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  • Writer's pictureDaniel Goelzer

Material Weaknesses are Increasing and the Accountant Shortage May Be to Blame

PwC reports a “resurgence” of public company material weakness disclosures. In The resurgence of the material weakness, PwC warns that, when material weaknesses are reported, “shareholders’ confidence in the integrity of the financials and the control environment can be shaken, and reputations of company executives and governing boards (e.g. the Audit Committee) can be harmed by a loss of trust. For these reasons, prompt resolution and remediation of an identified material weakness is typically expected.”

In a July 11 article, the Wall Street Journal also discussed material weakness disclosures, but from a different angle. In Maurer, The Accountant Shortage is Showing Up in Financial Statements, the Journal noted that an increasing number of companies are reporting material weaknesses resulting from an inability to attract and retain enough qualified personnel to perform internal control responsibilities. The Journal states: “The disclosures come as fewer people are pursuing degrees in accounting and entering the field, resulting in more positions open and for longer periods of time. What’s more, academics say, the shortage will likely be compounded as more accountants retire without a robust pipeline of replacements.”

Using information from data provider Ideagen Audit Analytics (AA), PwC reports that material weaknesses disclosed in public company annual reports on Form 10-K rose 73 percent from 2021 to 2022. Further, in the first quarter of 2023, material weaknesses increased 25 percent compared to the same period in 2022. Under the Sarbanes-Oxley Act of 2002 (SOX), public companies are required to assess the effectiveness of their internal control over financial reporting (ICFR) and disclose any material weaknesses; in addition, larger public companies are required to obtain an opinion from their auditor on ICFR effectiveness. A material weakness, which indicates that ICFR is not effective, is defined as “a deficiency, or a combination of deficiencies, in internal control over financial reporting, such that there is a reasonable possibility that a material misstatement of the company’s annual or interim financial statements will not be prevented or detected on a timely basis.”

PwC attributes the increase in material weaknesses to three factors:

  • Increase in IPOs and SPACs. PwC states that 41 percent of U.S. initial public offerings since 2017 disclosed at least one material weakness before going public. “These companies typically have fewer resources and a leaner operating model, which can result in weaknesses related to inadequate personnel, oversight and level of reviews.”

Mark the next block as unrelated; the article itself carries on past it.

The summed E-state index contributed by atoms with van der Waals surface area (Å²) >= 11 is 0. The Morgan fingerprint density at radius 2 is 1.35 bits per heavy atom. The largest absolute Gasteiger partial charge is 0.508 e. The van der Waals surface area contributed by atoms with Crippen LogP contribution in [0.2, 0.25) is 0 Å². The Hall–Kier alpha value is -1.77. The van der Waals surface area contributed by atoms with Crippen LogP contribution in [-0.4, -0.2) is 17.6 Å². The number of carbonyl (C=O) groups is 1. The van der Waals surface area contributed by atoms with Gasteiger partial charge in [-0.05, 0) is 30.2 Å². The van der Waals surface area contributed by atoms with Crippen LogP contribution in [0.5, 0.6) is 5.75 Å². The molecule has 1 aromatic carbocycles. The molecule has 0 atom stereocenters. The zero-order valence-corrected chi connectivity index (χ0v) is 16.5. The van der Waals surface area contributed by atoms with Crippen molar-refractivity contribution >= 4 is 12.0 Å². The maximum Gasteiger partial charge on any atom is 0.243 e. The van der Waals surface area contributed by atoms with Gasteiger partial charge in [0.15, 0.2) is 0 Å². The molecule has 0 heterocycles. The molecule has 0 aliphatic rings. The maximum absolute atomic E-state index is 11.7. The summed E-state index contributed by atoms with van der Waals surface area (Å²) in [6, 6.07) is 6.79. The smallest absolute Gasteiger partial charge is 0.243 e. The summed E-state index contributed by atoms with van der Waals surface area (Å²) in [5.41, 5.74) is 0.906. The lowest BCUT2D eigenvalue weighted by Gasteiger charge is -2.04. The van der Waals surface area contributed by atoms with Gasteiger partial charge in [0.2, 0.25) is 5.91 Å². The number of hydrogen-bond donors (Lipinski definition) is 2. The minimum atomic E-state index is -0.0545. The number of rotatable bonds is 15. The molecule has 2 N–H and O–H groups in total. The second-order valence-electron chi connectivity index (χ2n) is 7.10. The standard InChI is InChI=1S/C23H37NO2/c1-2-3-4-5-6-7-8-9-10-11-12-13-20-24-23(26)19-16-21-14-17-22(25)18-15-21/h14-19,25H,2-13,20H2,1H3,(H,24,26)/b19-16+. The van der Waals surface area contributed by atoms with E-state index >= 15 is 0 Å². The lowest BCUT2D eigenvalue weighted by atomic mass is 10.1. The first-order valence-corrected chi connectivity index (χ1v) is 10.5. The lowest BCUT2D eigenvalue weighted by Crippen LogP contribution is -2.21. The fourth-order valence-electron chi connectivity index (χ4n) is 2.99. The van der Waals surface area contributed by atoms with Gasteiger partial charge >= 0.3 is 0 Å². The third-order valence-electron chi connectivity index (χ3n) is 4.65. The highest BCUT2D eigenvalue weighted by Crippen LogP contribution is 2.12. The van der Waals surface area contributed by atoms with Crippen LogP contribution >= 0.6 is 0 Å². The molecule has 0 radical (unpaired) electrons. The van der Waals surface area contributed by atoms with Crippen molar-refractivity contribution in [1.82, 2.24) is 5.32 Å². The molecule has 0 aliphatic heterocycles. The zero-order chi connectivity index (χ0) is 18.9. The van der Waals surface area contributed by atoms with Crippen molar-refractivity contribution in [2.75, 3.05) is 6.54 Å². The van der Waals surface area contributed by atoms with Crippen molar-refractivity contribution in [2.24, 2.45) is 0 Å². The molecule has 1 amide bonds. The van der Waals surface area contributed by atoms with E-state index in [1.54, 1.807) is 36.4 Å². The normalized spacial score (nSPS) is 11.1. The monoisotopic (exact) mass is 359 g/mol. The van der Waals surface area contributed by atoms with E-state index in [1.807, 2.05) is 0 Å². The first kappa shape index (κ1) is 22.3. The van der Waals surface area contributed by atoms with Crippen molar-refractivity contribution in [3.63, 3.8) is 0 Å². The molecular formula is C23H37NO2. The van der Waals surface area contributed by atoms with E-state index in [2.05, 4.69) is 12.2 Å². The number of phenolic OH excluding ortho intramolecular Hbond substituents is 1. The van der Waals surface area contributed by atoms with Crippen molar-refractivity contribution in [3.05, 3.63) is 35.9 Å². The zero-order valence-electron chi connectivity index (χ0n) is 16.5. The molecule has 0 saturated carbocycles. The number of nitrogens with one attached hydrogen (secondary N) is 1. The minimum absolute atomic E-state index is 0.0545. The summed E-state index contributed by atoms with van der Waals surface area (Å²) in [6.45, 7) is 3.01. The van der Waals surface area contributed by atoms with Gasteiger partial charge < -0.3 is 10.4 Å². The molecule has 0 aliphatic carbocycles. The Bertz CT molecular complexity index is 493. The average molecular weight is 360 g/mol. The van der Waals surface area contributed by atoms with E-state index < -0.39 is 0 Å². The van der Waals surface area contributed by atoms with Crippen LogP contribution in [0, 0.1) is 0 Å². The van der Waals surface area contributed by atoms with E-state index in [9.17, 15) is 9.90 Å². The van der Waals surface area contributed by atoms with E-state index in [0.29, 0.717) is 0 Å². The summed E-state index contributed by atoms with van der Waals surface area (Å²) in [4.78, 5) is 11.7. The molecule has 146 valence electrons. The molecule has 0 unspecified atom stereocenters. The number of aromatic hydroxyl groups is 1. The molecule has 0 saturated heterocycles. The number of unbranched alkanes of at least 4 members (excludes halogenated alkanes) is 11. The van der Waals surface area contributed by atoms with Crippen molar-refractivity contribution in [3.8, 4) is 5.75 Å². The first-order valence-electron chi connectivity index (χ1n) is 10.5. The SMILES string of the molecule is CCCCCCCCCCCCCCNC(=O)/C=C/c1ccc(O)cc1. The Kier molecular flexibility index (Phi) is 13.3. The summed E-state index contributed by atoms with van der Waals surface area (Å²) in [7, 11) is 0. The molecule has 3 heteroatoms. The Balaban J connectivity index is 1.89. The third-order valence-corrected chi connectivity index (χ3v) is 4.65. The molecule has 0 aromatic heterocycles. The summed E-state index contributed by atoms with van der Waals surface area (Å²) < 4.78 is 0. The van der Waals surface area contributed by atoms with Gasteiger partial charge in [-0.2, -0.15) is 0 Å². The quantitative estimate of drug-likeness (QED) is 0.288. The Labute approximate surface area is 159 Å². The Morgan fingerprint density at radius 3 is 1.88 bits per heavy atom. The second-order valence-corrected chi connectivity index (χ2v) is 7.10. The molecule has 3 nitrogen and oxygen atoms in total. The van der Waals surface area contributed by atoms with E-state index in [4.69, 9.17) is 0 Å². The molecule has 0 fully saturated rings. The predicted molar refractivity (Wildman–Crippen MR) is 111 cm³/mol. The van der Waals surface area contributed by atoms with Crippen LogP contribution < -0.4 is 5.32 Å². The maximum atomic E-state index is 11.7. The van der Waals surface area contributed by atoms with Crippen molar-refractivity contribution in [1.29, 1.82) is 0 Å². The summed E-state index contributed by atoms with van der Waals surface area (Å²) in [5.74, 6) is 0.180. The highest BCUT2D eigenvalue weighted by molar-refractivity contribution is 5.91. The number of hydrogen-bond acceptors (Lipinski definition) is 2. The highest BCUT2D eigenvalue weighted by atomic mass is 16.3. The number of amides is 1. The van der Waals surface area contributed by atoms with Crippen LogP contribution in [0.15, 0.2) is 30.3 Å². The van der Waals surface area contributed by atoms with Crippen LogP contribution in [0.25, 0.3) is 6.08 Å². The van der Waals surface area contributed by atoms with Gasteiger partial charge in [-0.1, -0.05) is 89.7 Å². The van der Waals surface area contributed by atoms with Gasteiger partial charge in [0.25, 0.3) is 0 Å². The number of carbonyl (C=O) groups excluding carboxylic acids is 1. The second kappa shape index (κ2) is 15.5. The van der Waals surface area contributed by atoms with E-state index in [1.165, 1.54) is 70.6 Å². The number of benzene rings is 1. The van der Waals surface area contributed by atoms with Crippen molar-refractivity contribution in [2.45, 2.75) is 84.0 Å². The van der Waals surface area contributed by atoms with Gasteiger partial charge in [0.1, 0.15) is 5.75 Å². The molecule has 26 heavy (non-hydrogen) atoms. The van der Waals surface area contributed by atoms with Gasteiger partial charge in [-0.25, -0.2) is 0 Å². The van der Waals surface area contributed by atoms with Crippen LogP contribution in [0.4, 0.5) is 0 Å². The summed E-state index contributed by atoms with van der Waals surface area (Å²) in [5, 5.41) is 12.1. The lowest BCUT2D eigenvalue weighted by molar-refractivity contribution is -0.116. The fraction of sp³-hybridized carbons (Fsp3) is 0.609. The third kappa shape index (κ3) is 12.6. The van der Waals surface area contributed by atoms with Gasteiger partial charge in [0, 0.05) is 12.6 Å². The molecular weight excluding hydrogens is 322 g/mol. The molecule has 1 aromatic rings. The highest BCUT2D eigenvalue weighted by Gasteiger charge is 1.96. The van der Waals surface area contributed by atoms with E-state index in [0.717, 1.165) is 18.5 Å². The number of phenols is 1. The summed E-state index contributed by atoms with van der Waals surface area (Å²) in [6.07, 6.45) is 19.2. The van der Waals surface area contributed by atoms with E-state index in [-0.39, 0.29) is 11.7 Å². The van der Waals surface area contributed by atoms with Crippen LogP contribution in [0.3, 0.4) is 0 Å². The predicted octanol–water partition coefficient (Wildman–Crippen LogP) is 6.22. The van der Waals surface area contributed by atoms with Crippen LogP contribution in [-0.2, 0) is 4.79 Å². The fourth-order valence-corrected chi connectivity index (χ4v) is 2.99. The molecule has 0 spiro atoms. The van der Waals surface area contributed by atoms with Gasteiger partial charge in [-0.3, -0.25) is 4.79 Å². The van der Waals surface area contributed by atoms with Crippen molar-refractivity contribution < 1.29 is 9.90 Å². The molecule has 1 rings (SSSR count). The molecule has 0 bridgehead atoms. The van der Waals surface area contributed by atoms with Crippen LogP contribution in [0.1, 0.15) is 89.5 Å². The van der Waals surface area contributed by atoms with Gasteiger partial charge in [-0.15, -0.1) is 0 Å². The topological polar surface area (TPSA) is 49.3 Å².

• Increase in digitization and technology investments. “Companies often overlook risk mitigation measures and controls intended to address digital transformation initiatives such as cloud migration, greater automation, and increasing reliance on machine learning.”

  • Increase in turnover of resources. “Whether related to restructuring efforts or resignations, there is often insufficient change management, transition, and transfer of knowledge to new control owners as turnover occurs.”

Based on AA data, PwC also finds that three areas were the basis for more than half of all reported material weaknesses: Consistent with the Wall Street Journal article noted above, personnel inadequacies (such as number, training, qualifications of personnel, and inadequate segregation of duties) topped the list, accounting for 20.3 percent of material weaknesses. Financial close process (19.8 percent) and IT general controls (e.g., access to programs and data, computer operations, system change management, and system implementation – 15.1 percent) were the second and third most frequent explanations. In terms of company size, 62 percent of 2022 material weaknesses were reported by companies with revenue between $100 million and $500 million.

PwC’s paper concludes with six suggestions for remediating and avoiding material weaknesses:

  • Compile your remediation plan - what gets measured gets done.

  • Plan your resourcing strategy - give precedence above other competing priorities.

  • Start early - remediation doesn’t happen overnight.

  • Communicate often - all parties need to be involved.

  • Think about the long-haul - build a sustainable solution.

  • Consider the warning signs - get ahead of potential issues.

Comment: PwC’s report, and the Wall Street Journal’s article, seem to mirror the conclusions in AA’s most recent report on material weakness disclosure. See Ineffective ICFR is More Common; Staff Shortages May be the Cause, August 2022 Update. That report found that, in fiscal 2021, the percentage of companies that reported ineffective ICFR increased across all company sizes and was at the highest level since SOX ICFR reporting began in 2004. Further, lack of qualified accounting personnel was the most frequently cited control issue in adverse ICFR assessments. These trends appear to be continuing, if not accelerating.

The federal securities laws require all public companies to establish and maintain a system of internal accounting control to provide reasonable assurance that (among other things) transactions are recorded as necessary to permit preparation of GAAP financial statements. Audit committees may want to reflect on whether personnel vacancies or turnover could be affecting their company’s controls and what steps should be taken to address these issues.

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